Cleaning Out the In Box 3: Profile of KY exchange head; original MA employer penalty dropped; Man Bites Dog in Oregon
I've been too busy with my day job (I do have one, you know...) to post much lately, but plenty of ACA-related news has piled up, so I'm clearing off my desk with some quick bits:
First in a series of profiles about KY women in charge of the state exchange:
Energy exudes from Carrie Banahan when she talks about her work with others to bring affordable health care to more than half a million Kentuckians.
“I worked all my life to see this happen, that we can provide affordable health insurance to people, and it has actually happened,” she said. “I am thrilled that we are actually helping people in Kentucky. It is the highlight of my career.”
Banahan is executive director of the Kentucky Health Benefits Exchange, which the state has branded as Kynect, partly to avoid identification with the pejorative nickname Obamacare. She shares the credit for its success.
In a nutshell, MA's original "RomneyCare" mandate law included penalties for employers who didn't provide insurance for their employees. With the ACA basically mimicking this at the federal level (yet another reason Republicans, including Romney, have been insanely hypocritical in their attacks on "Obamacare"), there's no longer any need for the state-level version of the penalty:
A Massachusetts health reform law board is scheduled Thursday to vote for the second and final time to repeal regulations relating to a landmark state statute that required employers to either offer health care coverage to their employees or pay a fine.
That vote by the board of directors of the Massachusetts Health Connector, which regulates key provisions of the state's 2006 health reform law, will bring to a final end a provision in that law that required employers with at least 11 full-time employees to either offer coverage or pay an annual $295-per-employee fine.
Meanwhile, in what would seem to be an epic case of chutzpah, Oracle Corp., the tech company responsible for the state of Oregon's utterly useless ACA exchange website (to my knowledge, not a single person was ever able to actually enroll themselves in a QHP via the website itself, although the state has still managed to enroll an astonishing 450,000 people in either an exchange QHP or Medicaid via other, manual methods (82K QHPs, 240K in Medicaid via the exchange & another 128K in Medicaid via the state's "fast track" program)), has announced that they are suing the state.
On Friday, Oracle Corporation filed a breach-of-contract lawsuit against Oregon, alleging state officials are continuing to use the technology firm's software despite $23 million in unpaid bills,AP/Modern Healthcare reports (AP/Modern Healthcare, 8/9).
...In a 21-page complaint, Oracle said state officials privately sought its help to fix the website while taking part in a campaign of "constant public slander" against the company. "Oracle gave that help for many months, in spite of the public excoriation" in part because "Cover Oregon repeatedly promised to pay Oracle for its services," according to the complaint. Oracle noted that Cover Oregon never paid the company for those services.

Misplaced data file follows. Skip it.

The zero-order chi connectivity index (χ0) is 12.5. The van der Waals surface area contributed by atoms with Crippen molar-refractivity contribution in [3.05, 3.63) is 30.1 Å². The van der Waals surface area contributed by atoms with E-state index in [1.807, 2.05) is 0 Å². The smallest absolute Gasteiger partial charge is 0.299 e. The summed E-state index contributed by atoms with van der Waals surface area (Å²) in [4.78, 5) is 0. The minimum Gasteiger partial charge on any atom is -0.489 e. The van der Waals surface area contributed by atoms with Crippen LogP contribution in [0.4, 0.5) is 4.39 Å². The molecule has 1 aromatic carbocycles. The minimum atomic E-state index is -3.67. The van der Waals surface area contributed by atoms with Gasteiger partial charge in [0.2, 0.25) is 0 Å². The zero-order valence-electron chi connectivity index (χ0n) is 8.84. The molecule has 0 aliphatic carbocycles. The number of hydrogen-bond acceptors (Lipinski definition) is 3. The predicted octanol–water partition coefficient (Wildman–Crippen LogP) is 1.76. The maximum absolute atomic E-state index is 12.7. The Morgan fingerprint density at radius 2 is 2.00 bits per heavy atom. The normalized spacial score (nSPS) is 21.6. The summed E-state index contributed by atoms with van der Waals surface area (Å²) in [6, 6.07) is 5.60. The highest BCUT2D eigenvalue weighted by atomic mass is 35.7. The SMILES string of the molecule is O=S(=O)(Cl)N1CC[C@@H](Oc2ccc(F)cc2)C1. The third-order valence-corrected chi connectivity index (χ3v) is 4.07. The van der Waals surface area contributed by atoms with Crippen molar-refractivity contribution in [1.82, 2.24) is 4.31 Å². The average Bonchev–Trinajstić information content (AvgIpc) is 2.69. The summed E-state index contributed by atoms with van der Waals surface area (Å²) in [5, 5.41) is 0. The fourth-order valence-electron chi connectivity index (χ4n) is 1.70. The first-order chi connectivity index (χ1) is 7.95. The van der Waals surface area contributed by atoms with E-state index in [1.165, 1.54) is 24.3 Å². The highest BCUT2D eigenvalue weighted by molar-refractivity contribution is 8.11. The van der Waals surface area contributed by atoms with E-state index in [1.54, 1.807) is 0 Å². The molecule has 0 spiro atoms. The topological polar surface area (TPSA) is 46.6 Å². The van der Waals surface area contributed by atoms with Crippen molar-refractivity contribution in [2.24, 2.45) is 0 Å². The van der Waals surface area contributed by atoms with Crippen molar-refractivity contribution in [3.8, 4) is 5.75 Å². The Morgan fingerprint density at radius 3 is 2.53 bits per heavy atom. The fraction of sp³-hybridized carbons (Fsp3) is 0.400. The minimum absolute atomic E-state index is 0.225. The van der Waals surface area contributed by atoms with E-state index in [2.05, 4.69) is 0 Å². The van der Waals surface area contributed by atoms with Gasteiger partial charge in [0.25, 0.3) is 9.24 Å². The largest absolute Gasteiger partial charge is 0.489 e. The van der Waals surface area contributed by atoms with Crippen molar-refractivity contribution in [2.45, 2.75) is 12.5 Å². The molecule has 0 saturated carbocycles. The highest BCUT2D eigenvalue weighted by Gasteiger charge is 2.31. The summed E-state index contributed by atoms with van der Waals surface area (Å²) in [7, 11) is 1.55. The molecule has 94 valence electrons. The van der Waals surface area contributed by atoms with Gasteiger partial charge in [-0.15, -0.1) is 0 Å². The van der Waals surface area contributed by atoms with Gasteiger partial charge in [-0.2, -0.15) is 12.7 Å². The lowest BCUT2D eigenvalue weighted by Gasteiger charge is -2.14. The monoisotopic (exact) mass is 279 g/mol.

On the surface, it would seem to be jaw-droppingly nervy of Oracle, which has already been paid $130 million for a completely useless website, to be the one doing the suing. I'm a bit hesitant to jump on the "Oracle Sux!" bandwagon, however, since I don't know the details of either the actual contract itself or how the project developed over time.
As a website developer myself, I've certainly had clients who didn't understand the technical details of what they were asking for, who tried to constantly change the scope of the project in the middle of the process, or who simply failed to provide information or content which had been clearly laid out during initial meetings or within the contract itself. Of course, that's at a much lower level than a massive project like the Cover Oregon website, but the principle is the same.
Even so, given how publicly embarrassing the entire incident has been for both the state government and for Oracle (which is, after all, one of the more higher public-profile members of the tech industry), perhaps it would be better at this point if both sides just called it a day and moved on.
The same article also notes that both Maryland and Massachusetts, the two states which decided to replace their own crappy exchange software with all-new software, seem to be doing well with their new platforms and things are looking very good for the 2015 open enrollment period, which starts on November 15.